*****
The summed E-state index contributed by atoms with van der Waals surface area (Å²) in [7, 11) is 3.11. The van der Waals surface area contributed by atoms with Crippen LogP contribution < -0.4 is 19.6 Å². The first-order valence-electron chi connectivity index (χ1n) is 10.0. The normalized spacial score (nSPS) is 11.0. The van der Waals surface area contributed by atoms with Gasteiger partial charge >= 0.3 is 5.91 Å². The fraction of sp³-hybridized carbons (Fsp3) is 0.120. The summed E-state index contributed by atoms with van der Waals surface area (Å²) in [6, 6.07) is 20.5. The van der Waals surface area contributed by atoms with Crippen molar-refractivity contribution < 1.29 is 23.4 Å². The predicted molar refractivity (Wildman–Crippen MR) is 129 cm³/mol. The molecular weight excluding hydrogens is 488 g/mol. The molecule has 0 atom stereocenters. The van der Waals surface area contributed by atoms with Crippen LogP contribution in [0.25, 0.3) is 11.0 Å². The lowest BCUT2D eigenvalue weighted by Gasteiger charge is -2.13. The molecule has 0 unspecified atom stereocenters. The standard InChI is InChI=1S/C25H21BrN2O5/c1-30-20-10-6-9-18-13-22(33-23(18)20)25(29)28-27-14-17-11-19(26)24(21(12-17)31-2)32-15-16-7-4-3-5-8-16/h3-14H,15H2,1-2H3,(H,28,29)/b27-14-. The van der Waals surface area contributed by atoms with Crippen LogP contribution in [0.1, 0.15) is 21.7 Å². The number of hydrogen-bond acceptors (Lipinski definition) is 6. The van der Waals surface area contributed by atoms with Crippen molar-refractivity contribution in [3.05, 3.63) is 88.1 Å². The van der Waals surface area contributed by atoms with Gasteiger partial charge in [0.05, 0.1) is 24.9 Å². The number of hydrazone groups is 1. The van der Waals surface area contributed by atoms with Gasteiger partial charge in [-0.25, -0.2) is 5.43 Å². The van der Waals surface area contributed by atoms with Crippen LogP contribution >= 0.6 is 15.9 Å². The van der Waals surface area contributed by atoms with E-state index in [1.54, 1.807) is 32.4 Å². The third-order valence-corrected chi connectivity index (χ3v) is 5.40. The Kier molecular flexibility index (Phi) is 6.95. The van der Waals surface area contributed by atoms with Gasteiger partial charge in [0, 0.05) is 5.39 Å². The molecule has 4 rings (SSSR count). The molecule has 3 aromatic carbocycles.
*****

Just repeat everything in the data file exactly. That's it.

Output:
The summed E-state index contributed by atoms with van der Waals surface area (Å²) in [7, 11) is 3.11. The van der Waals surface area contributed by atoms with Crippen LogP contribution < -0.4 is 19.6 Å². The first-order valence-electron chi connectivity index (χ1n) is 10.0. The normalized spacial score (nSPS) is 11.0. The van der Waals surface area contributed by atoms with Gasteiger partial charge >= 0.3 is 5.91 Å². The fraction of sp³-hybridized carbons (Fsp3) is 0.120. The summed E-state index contributed by atoms with van der Waals surface area (Å²) in [6, 6.07) is 20.5. The van der Waals surface area contributed by atoms with Crippen molar-refractivity contribution < 1.29 is 23.4 Å². The predicted molar refractivity (Wildman–Crippen MR) is 129 cm³/mol. The molecular weight excluding hydrogens is 488 g/mol. The molecule has 0 atom stereocenters. The van der Waals surface area contributed by atoms with Crippen LogP contribution in [0.25, 0.3) is 11.0 Å². The lowest BCUT2D eigenvalue weighted by Gasteiger charge is -2.13. The molecule has 0 unspecified atom stereocenters. The standard InChI is InChI=1S/C25H21BrN2O5/c1-30-20-10-6-9-18-13-22(33-23(18)20)25(29)28-27-14-17-11-19(26)24(21(12-17)31-2)32-15-16-7-4-3-5-8-16/h3-14H,15H2,1-2H3,(H,28,29)/b27-14-. The van der Waals surface area contributed by atoms with Crippen LogP contribution in [0.1, 0.15) is 21.7 Å². The number of hydrogen-bond acceptors (Lipinski definition) is 6. The van der Waals surface area contributed by atoms with Crippen molar-refractivity contribution in [3.05, 3.63) is 88.1 Å². The van der Waals surface area contributed by atoms with Gasteiger partial charge in [0.05, 0.1) is 24.9 Å². The number of hydrazone groups is 1. The van der Waals surface area contributed by atoms with Gasteiger partial charge in [-0.25, -0.2) is 5.43 Å². The van der Waals surface area contributed by atoms with Crippen LogP contribution >= 0.6 is 15.9 Å². The van der Waals surface area contributed by atoms with E-state index in [1.54, 1.807) is 32.4 Å². The third-order valence-corrected chi connectivity index (χ3v) is 5.40. The Kier molecular flexibility index (Phi) is 6.95. The van der Waals surface area contributed by atoms with Gasteiger partial charge in [0, 0.05) is 5.39 Å². The molecule has 4 rings (SSSR count). The molecule has 3 aromatic carbocycles.